Table of Contents
Textures and Microstructures
Volume 26 (1996)–27

Diffraction Profile Pole Figures Measured with a Position Sensitive Detector

Department of Physical Metallurgy, Technical University of Clausthal, Clausthal-Zellerfeld D-38678, Germany

Received 16 February 1996

Copyright © 1996 Hindawi Publishing Corporation. This is an open access article distributed under the Creative Commons Attribution License, which permits unrestricted use, distribution, and reproduction in any medium, provided the original work is properly cited.


Pole figures in the classical sense are defined by the integral intensities of Bragg reflections. The conventional technique of pole figure measurement uses a single detector (usually a scintillation counter) with a wide receiving slit where the integral intensity of a given Bragg reflection is obtained directly. The usage of a position sensitive detector instead of a single detector allows to measure whole diffraction profiles simultaneously. Integral intensities of the diffraction peaks can then be obtained mathematically using peak profile analysis both on overlapped (profile deconvolution) and separated (profile fitting) reflections.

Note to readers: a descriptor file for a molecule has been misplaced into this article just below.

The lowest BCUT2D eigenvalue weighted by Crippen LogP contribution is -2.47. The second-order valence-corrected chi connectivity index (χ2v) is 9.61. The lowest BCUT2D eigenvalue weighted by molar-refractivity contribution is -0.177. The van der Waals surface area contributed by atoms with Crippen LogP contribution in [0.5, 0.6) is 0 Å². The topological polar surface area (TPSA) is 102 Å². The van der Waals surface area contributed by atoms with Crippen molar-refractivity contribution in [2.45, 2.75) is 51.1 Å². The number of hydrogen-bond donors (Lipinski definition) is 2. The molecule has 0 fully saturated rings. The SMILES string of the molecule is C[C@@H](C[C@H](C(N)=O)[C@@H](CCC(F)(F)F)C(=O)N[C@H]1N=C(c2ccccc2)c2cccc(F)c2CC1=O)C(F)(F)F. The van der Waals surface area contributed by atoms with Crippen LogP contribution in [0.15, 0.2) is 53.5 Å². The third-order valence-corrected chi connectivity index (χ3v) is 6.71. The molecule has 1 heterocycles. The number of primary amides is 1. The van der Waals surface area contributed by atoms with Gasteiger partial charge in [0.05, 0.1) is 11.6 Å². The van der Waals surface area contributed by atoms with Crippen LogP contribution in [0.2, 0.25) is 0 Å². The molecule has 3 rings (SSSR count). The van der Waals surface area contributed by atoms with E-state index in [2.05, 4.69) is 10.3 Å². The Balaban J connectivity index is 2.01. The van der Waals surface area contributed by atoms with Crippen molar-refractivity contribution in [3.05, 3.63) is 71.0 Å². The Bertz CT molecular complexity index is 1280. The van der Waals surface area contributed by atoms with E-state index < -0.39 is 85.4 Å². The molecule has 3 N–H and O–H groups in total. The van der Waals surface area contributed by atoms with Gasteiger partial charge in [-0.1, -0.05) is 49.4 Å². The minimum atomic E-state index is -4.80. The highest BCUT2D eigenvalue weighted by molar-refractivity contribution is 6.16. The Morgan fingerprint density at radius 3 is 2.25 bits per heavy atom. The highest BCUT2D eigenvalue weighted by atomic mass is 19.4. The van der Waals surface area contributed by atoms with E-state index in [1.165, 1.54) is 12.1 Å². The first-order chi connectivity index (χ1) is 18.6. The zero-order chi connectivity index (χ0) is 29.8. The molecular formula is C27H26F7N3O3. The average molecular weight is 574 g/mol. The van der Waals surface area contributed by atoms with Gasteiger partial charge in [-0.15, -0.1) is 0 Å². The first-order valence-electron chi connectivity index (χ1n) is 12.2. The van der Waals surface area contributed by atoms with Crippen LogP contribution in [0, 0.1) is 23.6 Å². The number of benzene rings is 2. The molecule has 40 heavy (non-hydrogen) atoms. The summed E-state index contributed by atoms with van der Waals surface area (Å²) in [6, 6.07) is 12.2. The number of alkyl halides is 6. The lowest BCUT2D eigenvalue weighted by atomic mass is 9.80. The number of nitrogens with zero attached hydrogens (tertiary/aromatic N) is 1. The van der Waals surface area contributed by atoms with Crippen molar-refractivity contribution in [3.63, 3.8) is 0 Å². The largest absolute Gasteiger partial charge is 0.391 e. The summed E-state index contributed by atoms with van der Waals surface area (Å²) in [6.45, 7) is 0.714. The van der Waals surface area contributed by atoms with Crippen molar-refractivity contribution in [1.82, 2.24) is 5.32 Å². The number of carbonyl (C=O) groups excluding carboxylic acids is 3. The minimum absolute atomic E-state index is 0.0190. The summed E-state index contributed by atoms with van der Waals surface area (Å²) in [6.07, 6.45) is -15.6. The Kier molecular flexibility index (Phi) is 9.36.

The peak profile analysis provides, besides the integral intensity, also several other peak parameters characterizing an individual (hkl)-reflection. These are the peak maximum intensity, peak position or peak shift, peak width or peak shape parameters, the local peak background, as well as the fitting error. The availability of all these peak profile parameters in each sample position allows to define and plot new generalized “pole figures”. Besides the texture information contained in the integral intensity pole figures these generalized pole figures contain information about different other microstructural quantities, e.g. particle size, lattice strain, diffuse scattering and amorphous phases. Fitting error pole figures can be interpreted as a measure of the experimental accuracy and profile fitting effectivity.

Some examples of conventional integral intensity pole figures and generalized diffraction profile pole figures in metal and polymer samples are presented.